California Judge Takes Successful Drug Court Approach
A long-term disagreement between addiction experts and courts has created a two-tiered system for taking care of people who are repeat drug and alcohol offenders. The primary aim of both programs is to prevent a return to substance abuse and to make a more realistic use of tax dollars. The argument between judges, prosecutors, and treatment specialists has developed along the lines of punishment opposed to treatment.
The Drug Problem (In a Nutshell)
Those who demand punishment cannot be viewed as antagonistic to the addict or treatment. The punishment also involves drug or alcoholism treatment. Those who promote treatment first are criticized for leniency by a less than knowledgeable public.
Jail alone has been proven to produce a more adept addict. Getting drugs in jail is easy. Inmates, guards, and family members regularly supply drugs to addicts in prison. The addicts then receive more prison time for failing a drug test. The guards that supply the drugs are rarely punished.
Drug Testing Impossible to Comply With
Court-ordered treatment also involves a routine of regular testing for banned substances that has proven inconvenient if not impossible for offenders to comply with. Multiple weekly drug tests, attending a defined number of meetings per week, and in-person counseling can be impossible for addicts who have neither the money to pay for the drug tests nor the vehicle to drive themselves to meetings.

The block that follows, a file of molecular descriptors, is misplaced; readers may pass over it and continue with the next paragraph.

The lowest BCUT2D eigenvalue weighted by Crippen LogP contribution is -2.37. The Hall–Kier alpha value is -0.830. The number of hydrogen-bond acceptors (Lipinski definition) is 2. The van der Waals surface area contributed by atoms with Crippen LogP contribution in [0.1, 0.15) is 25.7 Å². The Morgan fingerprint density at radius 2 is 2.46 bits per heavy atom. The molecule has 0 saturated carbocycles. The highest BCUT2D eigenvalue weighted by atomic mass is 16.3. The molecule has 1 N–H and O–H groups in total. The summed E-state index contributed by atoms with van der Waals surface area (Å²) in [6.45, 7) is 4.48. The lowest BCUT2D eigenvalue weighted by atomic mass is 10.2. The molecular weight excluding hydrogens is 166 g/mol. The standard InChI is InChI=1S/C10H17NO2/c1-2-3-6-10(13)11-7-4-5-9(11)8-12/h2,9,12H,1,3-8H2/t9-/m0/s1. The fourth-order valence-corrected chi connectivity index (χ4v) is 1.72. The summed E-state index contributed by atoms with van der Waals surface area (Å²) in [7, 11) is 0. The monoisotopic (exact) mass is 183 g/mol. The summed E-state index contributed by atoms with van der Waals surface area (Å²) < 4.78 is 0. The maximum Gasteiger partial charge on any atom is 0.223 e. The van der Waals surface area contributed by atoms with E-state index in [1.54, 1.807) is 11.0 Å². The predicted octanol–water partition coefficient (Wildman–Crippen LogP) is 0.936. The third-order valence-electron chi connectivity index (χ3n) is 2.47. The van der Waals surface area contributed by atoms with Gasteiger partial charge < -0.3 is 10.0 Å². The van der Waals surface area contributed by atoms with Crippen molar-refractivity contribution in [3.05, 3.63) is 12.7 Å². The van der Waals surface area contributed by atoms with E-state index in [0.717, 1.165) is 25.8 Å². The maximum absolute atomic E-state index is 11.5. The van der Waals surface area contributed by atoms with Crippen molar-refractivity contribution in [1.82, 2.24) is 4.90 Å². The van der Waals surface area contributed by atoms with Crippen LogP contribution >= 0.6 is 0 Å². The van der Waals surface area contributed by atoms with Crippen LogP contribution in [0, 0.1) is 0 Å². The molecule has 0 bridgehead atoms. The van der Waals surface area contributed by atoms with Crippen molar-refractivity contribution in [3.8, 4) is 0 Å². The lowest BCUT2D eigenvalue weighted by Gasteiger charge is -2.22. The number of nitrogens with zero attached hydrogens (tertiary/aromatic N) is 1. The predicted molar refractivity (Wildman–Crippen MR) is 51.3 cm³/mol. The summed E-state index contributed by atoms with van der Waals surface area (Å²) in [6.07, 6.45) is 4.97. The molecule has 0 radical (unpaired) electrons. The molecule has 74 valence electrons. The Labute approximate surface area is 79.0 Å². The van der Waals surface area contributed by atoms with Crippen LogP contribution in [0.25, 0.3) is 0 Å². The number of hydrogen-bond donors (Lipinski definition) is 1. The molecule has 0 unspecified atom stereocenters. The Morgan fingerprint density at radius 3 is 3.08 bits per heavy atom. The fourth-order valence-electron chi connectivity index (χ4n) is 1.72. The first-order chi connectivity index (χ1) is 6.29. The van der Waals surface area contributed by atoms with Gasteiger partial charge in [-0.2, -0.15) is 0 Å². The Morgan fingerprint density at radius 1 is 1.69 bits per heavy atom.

Alcoholics that have been convicted lose their license for up to five years after three offenses. The impossibility of obeying drug court orders often results in addicts being jailed despite their inability to comply with the courts regardless of their willingness to comply.
California Judge Takes Personal Approach
Judge Joe Perez has devised a workable compromise between the warring factions in his self-designed drug court in Santa Ana, California. This is a very personal approach that puts the judge face to face with each person convicted of a crime involving addiction.
“Instead of serving time in jail, what we do is we bring them in with intensive treatment, with an eye of keeping them out of the jail and then keeping them from ever coming back into the system. And we have done both of those.”
Perez is neither too lenient nor too hardnosed in his approach. He has been known to send people to jail who blatantly disregarded the rules established for their probation and recovery. Perez takes the time to listen to the addict, their attorney, and experts in the particular addiction that a person has.
Court Drug Programs Successful
To date, Perez’s approach has seen a definite change for the better in drug court and the recovery of the addicted. The offenders view the judge as an ally and a mentor. The judge sees people as people and not addicts or a piece of paper to process.
“We are saving lives and we are saving money. Since our inception in 1995, I think our numbers are about $86 million dollars that we have saved in jail bed costs. And then we’ve had countless lives that we have helped in doing so.”
The success of this approach has been documented in the lower costs involved in dealing with addiction in the drug courts and has been promoted as an example of how drug courts across the United States need to deal with the problem of addiction and addicts.